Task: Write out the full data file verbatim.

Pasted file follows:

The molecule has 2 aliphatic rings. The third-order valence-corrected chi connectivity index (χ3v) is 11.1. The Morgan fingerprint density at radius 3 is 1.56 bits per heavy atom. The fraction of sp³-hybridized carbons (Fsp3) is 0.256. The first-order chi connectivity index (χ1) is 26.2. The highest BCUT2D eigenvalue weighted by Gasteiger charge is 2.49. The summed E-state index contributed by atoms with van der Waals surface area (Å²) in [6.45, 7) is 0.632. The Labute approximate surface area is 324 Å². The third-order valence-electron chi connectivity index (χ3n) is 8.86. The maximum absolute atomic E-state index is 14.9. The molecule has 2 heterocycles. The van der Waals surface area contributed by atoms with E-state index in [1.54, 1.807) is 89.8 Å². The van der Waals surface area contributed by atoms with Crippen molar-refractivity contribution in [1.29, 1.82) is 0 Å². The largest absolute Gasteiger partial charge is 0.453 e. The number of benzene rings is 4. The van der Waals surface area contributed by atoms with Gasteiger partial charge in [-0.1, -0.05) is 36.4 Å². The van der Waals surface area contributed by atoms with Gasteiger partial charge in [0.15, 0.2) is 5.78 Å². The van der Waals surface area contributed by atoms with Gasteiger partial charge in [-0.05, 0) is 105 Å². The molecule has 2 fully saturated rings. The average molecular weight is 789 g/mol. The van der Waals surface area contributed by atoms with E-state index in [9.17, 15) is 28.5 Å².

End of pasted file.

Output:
The molecule has 2 aliphatic rings. The third-order valence-corrected chi connectivity index (χ3v) is 11.1. The Morgan fingerprint density at radius 3 is 1.56 bits per heavy atom. The fraction of sp³-hybridized carbons (Fsp3) is 0.256. The first-order chi connectivity index (χ1) is 26.2. The highest BCUT2D eigenvalue weighted by Gasteiger charge is 2.49. The summed E-state index contributed by atoms with van der Waals surface area (Å²) in [6.45, 7) is 0.632. The Labute approximate surface area is 324 Å². The third-order valence-electron chi connectivity index (χ3n) is 8.86. The maximum absolute atomic E-state index is 14.9. The molecule has 2 heterocycles. The van der Waals surface area contributed by atoms with E-state index in [1.54, 1.807) is 89.8 Å². The van der Waals surface area contributed by atoms with Crippen molar-refractivity contribution in [1.29, 1.82) is 0 Å². The largest absolute Gasteiger partial charge is 0.453 e. The number of benzene rings is 4. The van der Waals surface area contributed by atoms with Gasteiger partial charge in [-0.1, -0.05) is 36.4 Å². The van der Waals surface area contributed by atoms with Gasteiger partial charge in [0.15, 0.2) is 5.78 Å². The van der Waals surface area contributed by atoms with Gasteiger partial charge in [-0.05, 0) is 105 Å². The molecule has 2 fully saturated rings. The average molecular weight is 789 g/mol. The van der Waals surface area contributed by atoms with E-state index in [9.17, 15) is 28.5 Å².